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New data from the World Health Organization's International Agency for Research on Cancer predicts a large increase in the number of cancers by 2050.
According to new estimates from the World Health Organization, global cancer diagnoses will reach 35 million by 2050 – a 77% increase from the 20 million cases diagnosed in 2022.
Information, published Friday by the WHO's International Agency for Research on Cancer, covers 185 countries and 36 types of the disease. The researchers found that lung cancer was the most common form of cancer worldwide in 2022 – accounting for 2.5 million cases, 12.4% of the total – followed by female breast, colon, prostate and stomach cancers. Lung cancer accounted for the majority of cancer deaths: 1.8 million, or nearly 19% of the total.
The agency also cited disparities in cancer burdens in developed countries. For example, in countries with the highest Human Development Index – a measure of achievements in health, education and quality of life – 1 in 12 women will develop breast cancer, and 1 in 71 will die. In low HDI countries, only 1 in 27 women will be diagnosed with breast cancer, but 1 in 48 will die from it, often due to late diagnosis and lack of access to treatment.
Disparities were also seen in cancer services such as radiation and stem cell transplants.
“WHO's new global survey highlights the insecurity and large disparities in cancer financing around the world, with populations, particularly in low-income countries, unable to access the basics of cancer treatment,” said Dr. Bente Mikkelsen, director of the WHO's Department of Noncommunicable Diseases, said in a press release. “WHO, including its cancer initiatives, works actively with more than 75 governments to develop, fund and implement policies to improve cancer care for all. Larger investments are urgently needed to expand this work and address global disparities in cancer outcomes.
Researchers point to several factors driving the expected increase in cancer rates, such as obesity, tobacco use and alcohol use, and environmental factors such as air pollution.
In the United States, the number of deaths from cancer continues to decline, while the incidence rate of some forms of the disease increases. A statement published last month by the American Cancer Society.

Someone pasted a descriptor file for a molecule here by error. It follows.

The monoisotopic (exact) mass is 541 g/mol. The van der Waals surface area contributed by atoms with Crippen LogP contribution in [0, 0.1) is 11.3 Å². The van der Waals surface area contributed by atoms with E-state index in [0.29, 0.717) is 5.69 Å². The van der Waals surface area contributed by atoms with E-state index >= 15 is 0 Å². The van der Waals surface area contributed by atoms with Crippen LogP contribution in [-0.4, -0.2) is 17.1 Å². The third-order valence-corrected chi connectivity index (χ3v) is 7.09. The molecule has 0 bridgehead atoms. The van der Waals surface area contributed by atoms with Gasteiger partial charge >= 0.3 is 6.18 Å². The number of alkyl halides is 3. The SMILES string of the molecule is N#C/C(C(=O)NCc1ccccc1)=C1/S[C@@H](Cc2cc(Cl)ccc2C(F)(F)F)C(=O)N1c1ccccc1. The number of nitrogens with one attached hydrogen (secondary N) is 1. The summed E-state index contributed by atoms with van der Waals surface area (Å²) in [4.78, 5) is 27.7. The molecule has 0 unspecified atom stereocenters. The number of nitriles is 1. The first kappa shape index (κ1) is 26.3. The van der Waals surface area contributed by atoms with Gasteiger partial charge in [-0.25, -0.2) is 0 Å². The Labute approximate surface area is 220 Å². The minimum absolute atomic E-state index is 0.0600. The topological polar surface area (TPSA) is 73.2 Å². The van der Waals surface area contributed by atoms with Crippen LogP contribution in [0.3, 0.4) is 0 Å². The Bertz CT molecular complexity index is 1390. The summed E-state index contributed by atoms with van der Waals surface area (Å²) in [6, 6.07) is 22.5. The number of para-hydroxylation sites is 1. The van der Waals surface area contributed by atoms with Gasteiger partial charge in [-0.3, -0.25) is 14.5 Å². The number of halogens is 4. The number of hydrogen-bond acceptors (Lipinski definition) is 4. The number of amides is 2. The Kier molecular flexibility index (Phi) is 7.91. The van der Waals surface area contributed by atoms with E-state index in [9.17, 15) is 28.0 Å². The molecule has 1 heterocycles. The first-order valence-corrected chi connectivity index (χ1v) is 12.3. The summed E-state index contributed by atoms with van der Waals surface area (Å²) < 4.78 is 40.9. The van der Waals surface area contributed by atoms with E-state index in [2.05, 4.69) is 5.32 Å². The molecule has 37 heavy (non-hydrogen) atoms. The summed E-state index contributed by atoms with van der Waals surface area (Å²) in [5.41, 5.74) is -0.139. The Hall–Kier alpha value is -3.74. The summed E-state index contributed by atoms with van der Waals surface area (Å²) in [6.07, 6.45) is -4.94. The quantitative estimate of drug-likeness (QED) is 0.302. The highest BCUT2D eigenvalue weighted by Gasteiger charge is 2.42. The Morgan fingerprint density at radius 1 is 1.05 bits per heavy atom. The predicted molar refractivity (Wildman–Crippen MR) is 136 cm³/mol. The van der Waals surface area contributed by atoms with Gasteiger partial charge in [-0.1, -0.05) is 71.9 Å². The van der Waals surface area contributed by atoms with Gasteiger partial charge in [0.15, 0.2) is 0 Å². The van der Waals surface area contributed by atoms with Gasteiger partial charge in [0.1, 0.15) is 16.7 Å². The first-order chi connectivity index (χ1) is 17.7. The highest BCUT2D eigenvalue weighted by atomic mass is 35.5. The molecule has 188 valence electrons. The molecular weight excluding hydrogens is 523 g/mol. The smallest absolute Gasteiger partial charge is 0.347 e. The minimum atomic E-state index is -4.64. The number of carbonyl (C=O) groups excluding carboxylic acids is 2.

From 1991 to 2021, cancer deaths in the United States decreased by 33%, largely due to declines in tobacco use, earlier detection, and major improvements in treatment. However, racial disparities persist, with people of color facing greater risks.
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Cancer patients are also getting younger, an American Cancer Society report noted. For example, the share of colon cancer diagnoses among adults under 55 has risen from 11% in 1995 to 20% in 2019, previous research has found.
President Joe Biden has made cancer a significant part of his administration Try the Cancer Moonshot It aims to halve cancer deaths in the US over 25 years. Agencies including NASA and the Environmental Protection Agency are working on the effort, along with the Department of Health and Human Services and the Department of Veterans Affairs.
“Despite progress in early detection of cancer and in the treatment and care of cancer patients – significant disparities in cancer treatment outcomes remain not only between high- and low-income regions of the world, but also within countries. Where a person lives should not determine whether or not they live. Prioritizing cancer care and providing affordable, quality care for all “There are tools to enable governments to ensure services are available. It's not just a resource issue, it's a matter of political will,” Dr Gary Adams, president of the International Union for Cancer Control, said in a Friday news release from the International Agency for Research on Cancer.
CNN's Jacqueline Howard contributed to this report.